With what was likely a very steep learning curve building Yaz now under ADMShipyards' belt, one would think her sister hull, the ex-Abu Dhabi, would be under construction. Somewhat different in design, this project is named Swift135. Here are the renderings of it:
The design represents a more of a conventional affair than its dolphin-like sister ship. Overall it appears less sleek and is more of a modern take on classical yacht designs. It also doesn't feature the added streamlined stern extension found on Yaz. But at this time it isn't clear if the project is underway or if it is still even a possibility. In satellite imagery, the last date we see the stripped hull of the proposed Swift131 outside ADMShipyards is in late October 2013. Since then it is nowhere in the vicinity. It could have been towed somewhere for prep work, but it has been half a decade and still no sign of it at the shipyards.
We don't know how much Yaz actually cost. A royal customer supporting the country's own shipbuilding enterprise is one thing, but finding an external customer for a follow-on project may have proven to be a challenge. And a buyer spending hundreds of millions of dollars may just want something totally new regardless of the advantages of converting an existing hull. It's also possible that the second hull could be under construction elsewhere too. We just don't know at this time.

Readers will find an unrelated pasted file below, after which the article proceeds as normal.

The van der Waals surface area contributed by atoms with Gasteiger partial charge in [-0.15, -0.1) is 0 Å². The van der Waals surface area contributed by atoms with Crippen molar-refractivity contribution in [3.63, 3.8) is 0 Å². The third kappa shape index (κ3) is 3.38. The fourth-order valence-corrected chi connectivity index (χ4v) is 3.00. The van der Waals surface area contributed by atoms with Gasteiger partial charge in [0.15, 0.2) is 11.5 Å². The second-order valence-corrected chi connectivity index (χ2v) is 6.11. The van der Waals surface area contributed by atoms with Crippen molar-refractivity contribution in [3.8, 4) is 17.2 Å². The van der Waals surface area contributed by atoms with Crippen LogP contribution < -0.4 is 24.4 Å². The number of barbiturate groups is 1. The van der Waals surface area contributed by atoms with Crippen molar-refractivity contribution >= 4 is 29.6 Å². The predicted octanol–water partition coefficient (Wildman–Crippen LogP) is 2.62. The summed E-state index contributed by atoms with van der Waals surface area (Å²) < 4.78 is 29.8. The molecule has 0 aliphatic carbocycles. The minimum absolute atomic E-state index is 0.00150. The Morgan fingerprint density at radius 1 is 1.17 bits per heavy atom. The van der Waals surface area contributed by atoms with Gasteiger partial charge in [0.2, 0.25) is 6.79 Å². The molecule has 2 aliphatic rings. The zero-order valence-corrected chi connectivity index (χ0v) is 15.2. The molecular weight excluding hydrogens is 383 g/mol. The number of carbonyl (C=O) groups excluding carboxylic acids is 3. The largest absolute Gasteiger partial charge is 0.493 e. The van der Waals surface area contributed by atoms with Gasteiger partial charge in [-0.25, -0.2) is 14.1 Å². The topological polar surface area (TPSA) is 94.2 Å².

Currently, Yaz is the world's 11th largest yacht and when it comes to luxury and amenities, it delivers. It features a pool, spa, multiple saloons and entertainment areas, as well as all the other toys you would find on a top superyacht. Yaz also has an oversized helipad that is usually occupied by a white AW139 and its entertainment system is supposedly the most advanced in the world.
She sails with a complement of about 60 and can accommodate as many guests. Due to her frigate hull, she is adept at quickly crossing oceans but seems to usually spend her time in the Mediterranean with visits to the Persian Gulf.
So there you have it, the truly one of kind Yaz— a highly innovative design that blends the old with the new and the tactical with the incredibly impractical, all in a beautifully seamless and effective manner.
Contact the author: Tyler@thedrive.com